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Aviation Leaders Monitoring Trends, Adjusting Flight Schedules as Pandemic Changes Demand

Dallas Morning News reports Fort Worth-based American Airlines has cut 83,000 domestic flights from its October schedule during the last two weeks

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Aviation leaders continue to monitor travel trends, as airlines announce adjusted flight schedules to match demand.

Dallas Morning News reports Fort Worth-based American Airlines has cut 83,000 domestic flights from its October schedule during the last two weeks. Other airlines are taking similar actions, according to aviation reporter Kyle Arnold.

“83,000 flights at American. Southwest is also cutting back about 35,000 flights during that month, so they’re going to really try to slim it down. It’s really going to be really interesting if you’re a passenger,” Arnold said. “October for American, and all the other airlines, is actually going to be a down month. Not only is the congressional money running out from the last stimulus act, but it’s also one of the toughest months of the year because people aren’t on vacation anymore so they’re really cutting aggressively.”

A spokesperson for Southwest Airlines told NBC 5 Thursday, the airline has been revising their schedule month-to-month and will continue to do so as travel demands remain fluid. The 35,000 cuts were processed in early August, according to Southwest Airlines.

A statement from Southwest Airlines to NBC 5 reads:

“We’re maintaining service uninterrupted at all of our airports in the U.S. and have a thinner schedule of service among them based on forecasted travel, with a reduction of just more than 40% of flying in our flight schedule, versus the previous Sept./Oct schedule. Some journeys that had been nonstop might now require a stop or a connection and we’ve reached to any Customer already booked and impacted by changes. Our outreach to them included their new itinerary, our apologies for any inconvenience, and our gratitude for their flexibility, a theme of 2020 for all of us. We’re asking our customers who plan to book future travel to consult Southwest.com for the day they way to travel to see what our options are for that day from where they want to start to where they need to travel.”

Jeff Pelletier is a managing director Dallas-based Airline Data, Inc. The company works with airlines and airports to provide aviation data ranging from passenger statistics to airline schedules.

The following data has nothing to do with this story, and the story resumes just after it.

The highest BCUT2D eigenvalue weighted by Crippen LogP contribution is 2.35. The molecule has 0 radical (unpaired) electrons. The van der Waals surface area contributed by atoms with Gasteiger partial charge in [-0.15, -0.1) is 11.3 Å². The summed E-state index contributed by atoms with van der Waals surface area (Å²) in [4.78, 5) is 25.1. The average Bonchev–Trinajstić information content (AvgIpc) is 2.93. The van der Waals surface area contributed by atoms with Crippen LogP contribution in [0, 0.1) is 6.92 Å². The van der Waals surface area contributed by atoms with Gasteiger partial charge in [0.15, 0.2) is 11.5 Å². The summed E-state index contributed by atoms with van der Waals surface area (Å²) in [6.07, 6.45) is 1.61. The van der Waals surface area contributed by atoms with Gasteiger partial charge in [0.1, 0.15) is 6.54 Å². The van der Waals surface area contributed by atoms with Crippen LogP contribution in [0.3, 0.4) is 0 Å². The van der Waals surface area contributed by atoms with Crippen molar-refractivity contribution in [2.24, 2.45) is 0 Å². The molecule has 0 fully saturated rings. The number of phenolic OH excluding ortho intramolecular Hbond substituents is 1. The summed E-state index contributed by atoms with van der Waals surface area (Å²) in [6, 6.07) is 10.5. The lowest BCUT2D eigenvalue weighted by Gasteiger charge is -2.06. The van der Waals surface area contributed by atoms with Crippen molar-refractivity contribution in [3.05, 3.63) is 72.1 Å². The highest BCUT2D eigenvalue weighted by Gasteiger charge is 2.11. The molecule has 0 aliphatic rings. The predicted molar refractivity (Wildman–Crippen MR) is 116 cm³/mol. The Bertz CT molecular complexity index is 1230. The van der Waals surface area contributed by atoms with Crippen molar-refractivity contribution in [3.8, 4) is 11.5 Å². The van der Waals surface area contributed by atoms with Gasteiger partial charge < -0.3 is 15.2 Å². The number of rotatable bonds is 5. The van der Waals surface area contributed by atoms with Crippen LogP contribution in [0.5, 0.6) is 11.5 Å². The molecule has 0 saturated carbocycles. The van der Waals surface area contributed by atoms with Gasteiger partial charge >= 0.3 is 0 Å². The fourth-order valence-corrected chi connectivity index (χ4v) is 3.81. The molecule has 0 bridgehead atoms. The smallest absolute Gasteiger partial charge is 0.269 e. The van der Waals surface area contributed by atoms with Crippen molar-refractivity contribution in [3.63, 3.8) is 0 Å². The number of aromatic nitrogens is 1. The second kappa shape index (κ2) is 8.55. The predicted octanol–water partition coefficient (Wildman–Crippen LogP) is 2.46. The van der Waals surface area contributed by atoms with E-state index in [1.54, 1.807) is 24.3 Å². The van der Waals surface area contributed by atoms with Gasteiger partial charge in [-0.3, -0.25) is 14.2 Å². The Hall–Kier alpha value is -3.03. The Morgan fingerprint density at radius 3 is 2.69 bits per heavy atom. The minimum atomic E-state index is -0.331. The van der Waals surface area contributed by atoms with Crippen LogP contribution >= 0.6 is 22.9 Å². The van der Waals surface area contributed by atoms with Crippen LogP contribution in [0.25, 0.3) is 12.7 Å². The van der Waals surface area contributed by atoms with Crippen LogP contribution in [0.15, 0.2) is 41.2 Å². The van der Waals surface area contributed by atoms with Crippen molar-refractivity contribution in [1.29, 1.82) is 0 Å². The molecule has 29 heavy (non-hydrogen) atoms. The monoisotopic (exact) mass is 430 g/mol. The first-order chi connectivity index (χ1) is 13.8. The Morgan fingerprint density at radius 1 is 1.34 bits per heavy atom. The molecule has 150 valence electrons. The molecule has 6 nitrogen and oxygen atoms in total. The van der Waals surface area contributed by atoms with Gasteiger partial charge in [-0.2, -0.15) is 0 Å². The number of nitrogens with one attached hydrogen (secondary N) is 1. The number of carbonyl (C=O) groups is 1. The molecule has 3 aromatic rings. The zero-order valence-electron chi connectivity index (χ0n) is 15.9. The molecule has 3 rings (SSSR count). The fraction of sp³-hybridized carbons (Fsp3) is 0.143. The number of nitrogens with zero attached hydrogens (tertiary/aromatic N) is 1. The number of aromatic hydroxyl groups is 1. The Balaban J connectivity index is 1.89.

“All of the airlines whether you’re talking Southwest or American or Delta, they’ve all become in the last six months much more in-depth at turning on a dime to correct their schedules and to adjust to the demand,” Pelletier said. “If the passengers and the demand aren’t there, the aircrafts aren’t going to fly and airlines are going to do whatever it can to maintain their cash. That is why unfortunately they’re doing more close in, ‘one month before’ adjustments to their schedules.”

Pelletier said until traffic stabilizes, that will be a reality for the foreseeable future.

“In all my conversations with my airline partners, is they’re looking for stability. They’re looking for something that will give them a greater feel for that where the traffic is no longer on a roller coaster. It’s not going to be up and down and up and down,” he said.

According to a DFW Airport spokesperson, the Labor Day holiday weekend saw nearly 200,000 passengers per day during the travel period which runs between Thursday and Tuesday. This year, they expect to serve a little more than half of that.

Briefing the DFW Airport board Thursday, airport CEO Sean Donohue said the post-Labor Day weekend travel period is when “business traffic” typically returns. However, they anticipate overall post-Labor Day demand to be lower than what they saw over the summer.

“It’s fair to say we’re not expecting to see much recovery,” Donohue said. “We look forward to the return of traffic. We know it’s coming. We don’t know exactly when but we’ll obviously be ready when it does.”

While they continue to be prudent with operating expenses, Donohue said there are still ongoing projects.

“There are several projects from a capital perspective that continue as we brief the board. Several airfield projects, other gate projects and I just wanted to highlight to the board,” he said. “Those projects are generating approximately 4,000 construction jobs in the airport so those are important jobs. Those are good-paying jobs and we will continue to have the right balance.”

Workforce decisions such as flights being cut back from schedules are solely based on the airline, according to DFW airport.

Pelletier said while flights may be reduced, there are still flights available between every major city. Passengers may have to be flexible, he said.

“Passengers are still going to get to where they want to go. It just may take them a couple extra hours to get there but the airline only survives - it doesn’t matter which airline - they’re only going to surprise by taking passengers from point A to point B,” Pelletier told NBC 5.

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